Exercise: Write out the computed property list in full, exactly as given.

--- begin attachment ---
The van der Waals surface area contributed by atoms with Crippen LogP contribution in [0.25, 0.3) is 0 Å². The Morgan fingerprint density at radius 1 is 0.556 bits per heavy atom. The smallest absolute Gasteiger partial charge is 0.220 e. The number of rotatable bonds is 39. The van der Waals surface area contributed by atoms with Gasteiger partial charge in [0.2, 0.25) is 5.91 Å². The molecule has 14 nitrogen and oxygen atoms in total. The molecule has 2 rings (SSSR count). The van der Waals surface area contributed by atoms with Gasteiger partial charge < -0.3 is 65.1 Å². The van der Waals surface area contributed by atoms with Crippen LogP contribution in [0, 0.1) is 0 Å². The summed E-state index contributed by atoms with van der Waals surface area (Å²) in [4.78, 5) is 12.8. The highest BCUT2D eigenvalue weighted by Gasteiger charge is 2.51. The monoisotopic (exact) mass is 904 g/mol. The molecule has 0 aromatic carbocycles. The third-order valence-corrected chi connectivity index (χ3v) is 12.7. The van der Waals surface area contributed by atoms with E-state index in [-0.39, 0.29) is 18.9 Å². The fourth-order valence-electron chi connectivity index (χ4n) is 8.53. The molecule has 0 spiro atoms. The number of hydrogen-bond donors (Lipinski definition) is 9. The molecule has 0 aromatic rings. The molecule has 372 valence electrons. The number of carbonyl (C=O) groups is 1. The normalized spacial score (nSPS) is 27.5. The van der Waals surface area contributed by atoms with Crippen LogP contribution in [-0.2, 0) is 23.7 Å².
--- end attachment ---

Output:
The van der Waals surface area contributed by atoms with Crippen LogP contribution in [0.25, 0.3) is 0 Å². The Morgan fingerprint density at radius 1 is 0.556 bits per heavy atom. The smallest absolute Gasteiger partial charge is 0.220 e. The number of rotatable bonds is 39. The van der Waals surface area contributed by atoms with Gasteiger partial charge in [0.2, 0.25) is 5.91 Å². The molecule has 14 nitrogen and oxygen atoms in total. The molecule has 2 rings (SSSR count). The van der Waals surface area contributed by atoms with Gasteiger partial charge < -0.3 is 65.1 Å². The van der Waals surface area contributed by atoms with Crippen LogP contribution in [0, 0.1) is 0 Å². The summed E-state index contributed by atoms with van der Waals surface area (Å²) in [4.78, 5) is 12.8. The highest BCUT2D eigenvalue weighted by Gasteiger charge is 2.51. The monoisotopic (exact) mass is 904 g/mol. The molecule has 0 aromatic carbocycles. The third-order valence-corrected chi connectivity index (χ3v) is 12.7. The van der Waals surface area contributed by atoms with E-state index in [-0.39, 0.29) is 18.9 Å². The fourth-order valence-electron chi connectivity index (χ4n) is 8.53. The molecule has 0 spiro atoms. The number of hydrogen-bond donors (Lipinski definition) is 9. The molecule has 0 aromatic rings. The molecule has 372 valence electrons. The number of carbonyl (C=O) groups is 1. The normalized spacial score (nSPS) is 27.5. The van der Waals surface area contributed by atoms with Crippen LogP contribution in [-0.2, 0) is 23.7 Å².